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How Bernanke Staged a Revolution

By invoking emergency powers, Ben Bernanke has drawn criticism. He has transcended usual limits on the central bank and stretched its legal authority, committing vast sums of taxpayer dollars.
By invoking emergency powers, Ben Bernanke has drawn criticism. He has transcended usual limits on the central bank and stretched its legal authority, committing vast sums of taxpayer dollars. (By Kevin Clark -- The Washington Post)
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"For many months, the chairman was asking 'how can we escalate?' " said William C. Dudley, president of the New York Fed. "There was a general consensus that we were getting to the point where traditional monetary policy tools might not be sufficient."

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Into the Mortgage Market

The decision to flood money into the mortgage market was not Bernanke's alone; the power to do so belonged to the Federal Open Market Committee, which he leads. The four other governors serve on it, as does a rotating group of five of the 12 presidents of regional Fed banks.

In November, Bernanke called individual committee members to see whether they would be open to the Fed inserting itself into the mortgage market.

At the time, some committee members viewed the purchase of mortgage securities as a way to lower mortgage rates, encourage home sales and thus find a bottom for the housing market. Others said that buyers were irrationally avoiding even safe mortgage assets and that the Fed needed to act to make the markets to function more normally. Still others wanted the Fed to boost confidence in Fannie Mae and Freddie Mac by making more explicit the idea that the U.S. government stood behind the mortgage finance giants.

There were worries, too, that buying mortgage-related securities could make it hard for the Fed to suck money out of the economy once it began to recover, which could lead to inflation, or that doing so could put the government in the role of favoring housing over other sectors.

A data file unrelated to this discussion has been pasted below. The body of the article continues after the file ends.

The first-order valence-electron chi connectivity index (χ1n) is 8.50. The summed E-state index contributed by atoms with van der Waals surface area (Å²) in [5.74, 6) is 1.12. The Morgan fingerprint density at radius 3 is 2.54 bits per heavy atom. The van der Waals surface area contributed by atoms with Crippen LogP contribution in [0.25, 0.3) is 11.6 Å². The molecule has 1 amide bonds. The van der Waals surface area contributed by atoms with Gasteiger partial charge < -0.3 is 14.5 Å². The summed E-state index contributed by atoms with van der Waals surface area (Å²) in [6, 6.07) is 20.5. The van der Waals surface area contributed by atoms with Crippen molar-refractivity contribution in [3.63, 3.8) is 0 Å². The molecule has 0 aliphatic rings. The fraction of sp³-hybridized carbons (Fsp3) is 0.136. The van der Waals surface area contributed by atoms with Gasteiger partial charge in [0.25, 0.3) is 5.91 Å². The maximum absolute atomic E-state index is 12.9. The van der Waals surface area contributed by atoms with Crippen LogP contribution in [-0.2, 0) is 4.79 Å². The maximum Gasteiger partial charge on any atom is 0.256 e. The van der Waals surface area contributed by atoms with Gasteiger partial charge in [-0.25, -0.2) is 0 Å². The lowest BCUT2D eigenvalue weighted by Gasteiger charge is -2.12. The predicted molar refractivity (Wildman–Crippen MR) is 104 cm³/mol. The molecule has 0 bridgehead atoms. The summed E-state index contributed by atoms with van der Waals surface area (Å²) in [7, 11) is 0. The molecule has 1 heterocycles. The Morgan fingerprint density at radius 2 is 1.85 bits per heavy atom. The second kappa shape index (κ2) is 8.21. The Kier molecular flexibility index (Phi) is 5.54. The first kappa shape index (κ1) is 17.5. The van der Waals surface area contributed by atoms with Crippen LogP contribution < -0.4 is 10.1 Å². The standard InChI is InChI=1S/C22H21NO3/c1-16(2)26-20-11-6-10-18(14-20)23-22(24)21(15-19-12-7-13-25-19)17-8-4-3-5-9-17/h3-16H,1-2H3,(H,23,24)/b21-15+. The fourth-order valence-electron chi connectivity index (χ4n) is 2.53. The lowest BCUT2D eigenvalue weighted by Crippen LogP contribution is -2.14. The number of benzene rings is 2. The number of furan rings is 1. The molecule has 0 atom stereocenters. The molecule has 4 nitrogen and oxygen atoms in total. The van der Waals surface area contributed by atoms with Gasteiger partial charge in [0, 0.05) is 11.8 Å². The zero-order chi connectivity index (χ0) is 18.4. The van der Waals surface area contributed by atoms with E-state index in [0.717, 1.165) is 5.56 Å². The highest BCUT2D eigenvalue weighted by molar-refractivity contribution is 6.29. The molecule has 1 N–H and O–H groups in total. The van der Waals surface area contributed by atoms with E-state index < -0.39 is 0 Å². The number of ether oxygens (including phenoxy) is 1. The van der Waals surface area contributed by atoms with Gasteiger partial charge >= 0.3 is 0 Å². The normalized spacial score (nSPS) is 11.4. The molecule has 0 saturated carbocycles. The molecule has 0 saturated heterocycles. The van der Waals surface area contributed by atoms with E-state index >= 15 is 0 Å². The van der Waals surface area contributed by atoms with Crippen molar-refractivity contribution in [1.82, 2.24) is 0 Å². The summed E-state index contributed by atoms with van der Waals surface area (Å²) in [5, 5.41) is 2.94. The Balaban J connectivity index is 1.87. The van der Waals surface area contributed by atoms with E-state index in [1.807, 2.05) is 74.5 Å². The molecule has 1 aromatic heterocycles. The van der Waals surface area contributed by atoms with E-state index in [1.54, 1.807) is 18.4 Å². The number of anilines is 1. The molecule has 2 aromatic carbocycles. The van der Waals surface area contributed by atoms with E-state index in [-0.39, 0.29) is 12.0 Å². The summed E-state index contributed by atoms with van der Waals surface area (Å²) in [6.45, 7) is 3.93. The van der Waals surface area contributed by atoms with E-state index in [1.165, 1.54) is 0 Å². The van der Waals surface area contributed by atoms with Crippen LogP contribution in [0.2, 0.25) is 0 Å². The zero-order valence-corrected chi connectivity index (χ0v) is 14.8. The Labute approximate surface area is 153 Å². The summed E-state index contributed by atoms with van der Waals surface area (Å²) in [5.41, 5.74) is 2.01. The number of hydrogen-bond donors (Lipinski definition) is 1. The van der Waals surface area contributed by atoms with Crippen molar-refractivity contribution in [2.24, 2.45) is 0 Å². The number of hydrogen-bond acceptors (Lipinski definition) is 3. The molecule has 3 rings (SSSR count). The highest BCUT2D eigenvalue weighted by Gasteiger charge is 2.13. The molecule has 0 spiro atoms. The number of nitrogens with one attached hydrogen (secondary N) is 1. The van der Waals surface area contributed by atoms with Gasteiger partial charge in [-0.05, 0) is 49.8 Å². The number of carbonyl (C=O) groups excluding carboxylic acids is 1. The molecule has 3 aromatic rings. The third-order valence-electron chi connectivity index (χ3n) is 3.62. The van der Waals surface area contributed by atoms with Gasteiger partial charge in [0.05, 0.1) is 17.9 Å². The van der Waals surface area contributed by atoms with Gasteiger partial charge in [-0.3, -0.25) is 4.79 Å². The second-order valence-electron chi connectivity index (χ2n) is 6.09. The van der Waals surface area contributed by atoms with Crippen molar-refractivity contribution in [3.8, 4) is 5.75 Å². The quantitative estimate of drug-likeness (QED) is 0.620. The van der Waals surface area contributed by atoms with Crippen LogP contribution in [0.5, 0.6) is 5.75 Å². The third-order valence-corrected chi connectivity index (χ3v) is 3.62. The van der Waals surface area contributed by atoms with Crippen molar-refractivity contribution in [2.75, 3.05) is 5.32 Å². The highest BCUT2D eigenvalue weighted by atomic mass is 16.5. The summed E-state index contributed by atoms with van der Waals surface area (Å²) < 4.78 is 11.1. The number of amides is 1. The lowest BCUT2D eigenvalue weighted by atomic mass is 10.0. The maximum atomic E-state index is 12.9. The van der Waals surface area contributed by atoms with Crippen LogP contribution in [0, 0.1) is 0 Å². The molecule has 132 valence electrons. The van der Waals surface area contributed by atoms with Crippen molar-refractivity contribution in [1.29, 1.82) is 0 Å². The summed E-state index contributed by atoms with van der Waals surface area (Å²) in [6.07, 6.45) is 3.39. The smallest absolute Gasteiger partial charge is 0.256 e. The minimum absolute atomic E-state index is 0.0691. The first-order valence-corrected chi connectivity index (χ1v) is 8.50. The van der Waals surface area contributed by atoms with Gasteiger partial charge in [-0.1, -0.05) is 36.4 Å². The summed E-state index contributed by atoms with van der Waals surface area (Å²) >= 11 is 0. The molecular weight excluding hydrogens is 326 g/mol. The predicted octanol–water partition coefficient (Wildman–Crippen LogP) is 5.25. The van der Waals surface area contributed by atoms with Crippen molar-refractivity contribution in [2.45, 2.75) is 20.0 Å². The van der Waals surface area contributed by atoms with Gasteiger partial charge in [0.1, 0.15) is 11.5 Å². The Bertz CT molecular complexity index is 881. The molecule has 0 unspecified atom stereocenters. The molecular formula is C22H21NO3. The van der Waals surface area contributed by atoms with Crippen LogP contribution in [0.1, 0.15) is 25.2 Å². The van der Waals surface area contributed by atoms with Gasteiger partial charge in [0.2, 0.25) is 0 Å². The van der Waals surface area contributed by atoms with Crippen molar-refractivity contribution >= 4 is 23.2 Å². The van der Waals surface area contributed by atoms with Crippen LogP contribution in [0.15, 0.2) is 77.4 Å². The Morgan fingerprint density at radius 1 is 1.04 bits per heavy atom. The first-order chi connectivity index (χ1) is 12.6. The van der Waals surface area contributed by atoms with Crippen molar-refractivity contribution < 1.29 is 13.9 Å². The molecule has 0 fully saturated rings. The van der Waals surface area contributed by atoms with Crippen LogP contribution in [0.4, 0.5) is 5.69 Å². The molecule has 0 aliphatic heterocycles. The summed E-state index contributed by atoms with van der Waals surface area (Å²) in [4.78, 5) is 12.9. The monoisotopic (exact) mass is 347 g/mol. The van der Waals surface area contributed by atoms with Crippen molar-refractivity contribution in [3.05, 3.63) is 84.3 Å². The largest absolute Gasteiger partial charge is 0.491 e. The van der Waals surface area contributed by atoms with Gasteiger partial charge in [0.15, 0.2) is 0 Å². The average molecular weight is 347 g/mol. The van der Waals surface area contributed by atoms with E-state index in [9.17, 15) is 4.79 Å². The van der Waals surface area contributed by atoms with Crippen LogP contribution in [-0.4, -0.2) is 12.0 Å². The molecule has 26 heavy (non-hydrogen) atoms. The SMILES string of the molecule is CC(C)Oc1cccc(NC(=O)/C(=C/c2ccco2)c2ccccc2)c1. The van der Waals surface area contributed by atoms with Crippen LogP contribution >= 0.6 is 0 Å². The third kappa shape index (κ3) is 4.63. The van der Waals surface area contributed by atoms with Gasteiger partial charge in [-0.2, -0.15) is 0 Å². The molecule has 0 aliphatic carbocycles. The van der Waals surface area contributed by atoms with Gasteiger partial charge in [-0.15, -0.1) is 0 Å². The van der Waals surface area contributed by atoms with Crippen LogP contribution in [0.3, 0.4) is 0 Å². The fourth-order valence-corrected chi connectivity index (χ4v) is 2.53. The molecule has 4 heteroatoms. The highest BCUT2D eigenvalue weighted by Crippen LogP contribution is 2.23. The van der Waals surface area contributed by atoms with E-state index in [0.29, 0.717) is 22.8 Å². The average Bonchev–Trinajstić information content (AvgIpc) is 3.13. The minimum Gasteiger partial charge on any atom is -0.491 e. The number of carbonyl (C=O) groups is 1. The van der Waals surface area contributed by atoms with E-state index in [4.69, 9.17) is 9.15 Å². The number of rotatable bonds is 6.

Bernanke guided the group toward a conclusion. Even though members had differences, most agreed that the economy was in bad shape and that the Fed's purchase of mortgage debt would likely help matters.

"The chair of any committee can respond to comments that challenge his view in ways that essentially inform the committee that the issue isn't worth discussing. This chairman doesn't do that," said Jeffrey M. Lacker, president of the Richmond Fed, who worried that the Fed was putting itself in the uncomfortable position of allocating capital in the economy. "He takes other views seriously."

'Some Thoughts of My Own'

At the Federal Open Market Committee meetings, after reading from his notes that synthesize the views of participants around the table, he turns to a second sheet of paper. "Having heard that," he might say, "let me add some thoughts of my own."

In December, Bernanke came into the meeting looking to take steps to indicate to the world that the basic framework of policy had changed. Cut the interest rate the Fed controls to roughly zero, he argued. And lay out publicly the options the Fed could exercise to support the economy further, such as buying long-term Treasury bonds.

He also promised to involve the Fed leaders broadly in future decisions.

Given the Fed's peculiar structure, some decisions involving its emergency efforts to expand credit are made by the full FOMC while others are made by the Board of Governors in Washington. When the Fed decided to bail out Bear Stearns last spring and American International Group in the fall, presidents of regional Fed banks found out not long before the public did.

Bernanke essentially promised to engage senior officials across the Fed in that decision-making process, even in areas where they have no official say.

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